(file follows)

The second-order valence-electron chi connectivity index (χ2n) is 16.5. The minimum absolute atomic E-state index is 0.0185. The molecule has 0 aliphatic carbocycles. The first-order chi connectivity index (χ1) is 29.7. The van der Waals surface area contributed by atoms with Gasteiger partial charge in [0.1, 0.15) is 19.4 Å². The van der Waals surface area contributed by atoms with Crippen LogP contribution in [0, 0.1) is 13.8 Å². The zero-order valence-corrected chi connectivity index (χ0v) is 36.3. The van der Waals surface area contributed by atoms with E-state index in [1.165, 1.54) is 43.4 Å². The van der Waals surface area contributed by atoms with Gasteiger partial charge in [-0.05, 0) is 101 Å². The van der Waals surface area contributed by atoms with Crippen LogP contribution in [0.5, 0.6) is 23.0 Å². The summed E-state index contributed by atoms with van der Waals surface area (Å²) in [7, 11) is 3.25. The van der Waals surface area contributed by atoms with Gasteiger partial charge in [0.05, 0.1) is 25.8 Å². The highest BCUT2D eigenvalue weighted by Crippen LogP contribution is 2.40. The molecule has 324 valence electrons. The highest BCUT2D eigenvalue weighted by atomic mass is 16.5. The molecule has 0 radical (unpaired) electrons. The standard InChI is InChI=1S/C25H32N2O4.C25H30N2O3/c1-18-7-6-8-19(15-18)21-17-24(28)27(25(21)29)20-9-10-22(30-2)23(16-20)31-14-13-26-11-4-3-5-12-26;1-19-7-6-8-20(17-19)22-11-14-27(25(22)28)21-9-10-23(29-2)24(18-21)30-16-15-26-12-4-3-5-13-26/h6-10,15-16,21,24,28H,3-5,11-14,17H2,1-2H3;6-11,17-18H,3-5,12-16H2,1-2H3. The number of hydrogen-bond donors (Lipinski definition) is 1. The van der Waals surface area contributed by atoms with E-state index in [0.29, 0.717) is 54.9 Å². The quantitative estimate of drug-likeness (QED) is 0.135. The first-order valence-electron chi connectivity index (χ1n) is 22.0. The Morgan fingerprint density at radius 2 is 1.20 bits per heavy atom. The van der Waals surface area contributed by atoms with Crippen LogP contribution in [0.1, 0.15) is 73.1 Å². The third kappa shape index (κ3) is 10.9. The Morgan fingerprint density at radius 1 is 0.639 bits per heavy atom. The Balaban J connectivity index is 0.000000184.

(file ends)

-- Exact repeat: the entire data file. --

The second-order valence-electron chi connectivity index (χ2n) is 16.5. The minimum absolute atomic E-state index is 0.0185. The molecule has 0 aliphatic carbocycles. The first-order chi connectivity index (χ1) is 29.7. The van der Waals surface area contributed by atoms with Gasteiger partial charge in [0.1, 0.15) is 19.4 Å². The van der Waals surface area contributed by atoms with Crippen LogP contribution in [0, 0.1) is 13.8 Å². The zero-order valence-corrected chi connectivity index (χ0v) is 36.3. The van der Waals surface area contributed by atoms with E-state index in [1.165, 1.54) is 43.4 Å². The van der Waals surface area contributed by atoms with Gasteiger partial charge in [-0.05, 0) is 101 Å². The van der Waals surface area contributed by atoms with Crippen LogP contribution in [0.5, 0.6) is 23.0 Å². The summed E-state index contributed by atoms with van der Waals surface area (Å²) in [7, 11) is 3.25. The van der Waals surface area contributed by atoms with Gasteiger partial charge in [0.05, 0.1) is 25.8 Å². The highest BCUT2D eigenvalue weighted by Crippen LogP contribution is 2.40. The molecule has 324 valence electrons. The highest BCUT2D eigenvalue weighted by atomic mass is 16.5. The molecule has 0 radical (unpaired) electrons. The standard InChI is InChI=1S/C25H32N2O4.C25H30N2O3/c1-18-7-6-8-19(15-18)21-17-24(28)27(25(21)29)20-9-10-22(30-2)23(16-20)31-14-13-26-11-4-3-5-12-26;1-19-7-6-8-20(17-19)22-11-14-27(25(22)28)21-9-10-23(29-2)24(18-21)30-16-15-26-12-4-3-5-13-26/h6-10,15-16,21,24,28H,3-5,11-14,17H2,1-2H3;6-11,17-18H,3-5,12-16H2,1-2H3. The number of hydrogen-bond donors (Lipinski definition) is 1. The van der Waals surface area contributed by atoms with E-state index in [0.29, 0.717) is 54.9 Å². The quantitative estimate of drug-likeness (QED) is 0.135. The first-order valence-electron chi connectivity index (χ1n) is 22.0. The Morgan fingerprint density at radius 2 is 1.20 bits per heavy atom. The van der Waals surface area contributed by atoms with Crippen LogP contribution in [0.1, 0.15) is 73.1 Å². The third kappa shape index (κ3) is 10.9. The Morgan fingerprint density at radius 1 is 0.639 bits per heavy atom. The Balaban J connectivity index is 0.000000184.